To me it is highly doubtful having these cars with that much grip and sensitivity to aero ever having option for detached rear anti-roll bar. Even despite wide track widths, low CG, very stiff springs and very stiff dampers.

    [​IMG]
    I just did quick googling of "GT3 cutaway", looks like pretty massive torsion bar at rear.
     
  5. Lazza

    Lazza Registered

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    @mantasisg I don't know what that has to do with the thread tbh...
     
  6. mantasisg

    mantasisg Registered

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    You are right, I have traveled in mind partly to some other thread. But I also think it still hold something up to topic as a subject of how much realtive the antiroll bar stiffness is relative to all the rest of stiffness sources of the vehicle as well as demand of stiffness.

    I think we now are facing other issue of this thread, that it looks more like our dialogue, so I guess it would be best to have someone elses contributions.
     
  7. Lazza

    Lazza Registered

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    The topic of which cars should or shouldn't be able to detach ARB, and the effect that has on dynamics, is actually pretty interesting and probably pretty complex if you get right into it. But in this thread I'm focused on the fact the game appears to offer the option to override the lowest value to mean detaching the ARB, yet it doesn't work.
     
  8. John R Denman

    John R Denman Registered

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    AudiCutaway1.jpg
    Its been an interesting read.
    The image adds some depth as well.
    Most cockpit adjustable anti-rollbars (ARB) use a flat wide blade mounted in round bushings perpendicular to the end of the torsion bar. There is a cable (not shown) that rotates the blade(s) 90°.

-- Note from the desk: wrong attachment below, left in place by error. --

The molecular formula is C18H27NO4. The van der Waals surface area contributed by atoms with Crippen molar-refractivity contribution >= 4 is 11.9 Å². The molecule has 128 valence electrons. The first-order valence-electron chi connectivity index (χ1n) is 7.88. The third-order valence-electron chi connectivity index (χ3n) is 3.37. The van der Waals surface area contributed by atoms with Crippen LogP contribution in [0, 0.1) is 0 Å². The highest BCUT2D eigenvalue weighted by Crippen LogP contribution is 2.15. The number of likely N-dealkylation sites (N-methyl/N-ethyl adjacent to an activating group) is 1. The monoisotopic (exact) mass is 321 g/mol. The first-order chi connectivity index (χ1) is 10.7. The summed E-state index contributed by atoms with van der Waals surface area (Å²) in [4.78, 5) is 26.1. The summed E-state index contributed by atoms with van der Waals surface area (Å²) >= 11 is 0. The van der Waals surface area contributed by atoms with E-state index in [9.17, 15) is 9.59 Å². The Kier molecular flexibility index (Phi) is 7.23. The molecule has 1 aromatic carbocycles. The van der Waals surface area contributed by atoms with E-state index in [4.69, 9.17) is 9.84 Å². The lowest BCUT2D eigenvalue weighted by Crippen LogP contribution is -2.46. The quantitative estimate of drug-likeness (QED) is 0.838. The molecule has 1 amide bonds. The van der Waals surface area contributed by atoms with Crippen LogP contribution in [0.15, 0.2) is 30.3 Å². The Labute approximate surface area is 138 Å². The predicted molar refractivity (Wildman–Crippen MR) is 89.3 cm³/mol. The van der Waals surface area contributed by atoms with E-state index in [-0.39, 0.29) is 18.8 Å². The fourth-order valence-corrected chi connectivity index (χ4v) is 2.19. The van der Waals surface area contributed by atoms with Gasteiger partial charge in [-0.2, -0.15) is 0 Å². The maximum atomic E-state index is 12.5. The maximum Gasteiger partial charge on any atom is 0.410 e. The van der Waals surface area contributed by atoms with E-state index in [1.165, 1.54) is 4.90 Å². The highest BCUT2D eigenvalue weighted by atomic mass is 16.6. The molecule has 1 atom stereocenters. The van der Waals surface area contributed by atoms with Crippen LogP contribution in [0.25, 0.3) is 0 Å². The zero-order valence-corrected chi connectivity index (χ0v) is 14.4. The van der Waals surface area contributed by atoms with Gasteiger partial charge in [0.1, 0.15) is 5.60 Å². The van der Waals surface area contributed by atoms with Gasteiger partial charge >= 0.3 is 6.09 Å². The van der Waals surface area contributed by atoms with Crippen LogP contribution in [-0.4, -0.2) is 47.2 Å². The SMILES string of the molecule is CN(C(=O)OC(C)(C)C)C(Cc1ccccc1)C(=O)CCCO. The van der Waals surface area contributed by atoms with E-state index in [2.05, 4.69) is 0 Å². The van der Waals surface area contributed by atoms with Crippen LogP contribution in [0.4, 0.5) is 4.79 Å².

When turned one way the blade has a taller cross section and is pretty stiff; it won't bend much at all making the torsion bar twist to resist moving the opposing blade. Turn the blades 90° to flat and they bend pretty easy, not at a zero level, but it almost feels like it in the car.

    About 10 years ago, maybe more, Titanium blades and bushing improvements made adjustable ARB's pretty linear compared with 30 years ago. Some even have just one blade that rotates.

    As for "No Bar" settings, with racing dampers at low ARB rate at very low levels its almost like no ARB on many cars.
     
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  9. Lazza

    Lazza Registered

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    @John R Denman Again, all very interesting, but not related to the topic.
     
  10. John R Denman

    John R Denman Registered

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    In that case it may be a Divide by Zero defect that impacts other State Machines in the code. That can be like finding a needle in the haystack with code that lacks a State Diagram. I doubt ISI gave S397 a State Diagram based on the struggle with UI development. That's clearly a trial & error process that a State Diagram would have made much easier to develop with.
     
  11. Seven Smiles

    Seven Smiles Registered

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    Comments that can't be wholly trusted...? I'm shocked I tell you, shocked!
     
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  12. Lazza

    Lazza Registered

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    Your posts often illustrate your deep knowledge of many facets of vehicle and software development and analysis... but sometimes you really do overthink things.

    Why would you jump to divide by zero? Are you assuming it gives the ARB a 0 value and then something breaks? Or are you thinking the 0 setting is being evaluated incorrectly (or influences some other test) and that leads to wrong results?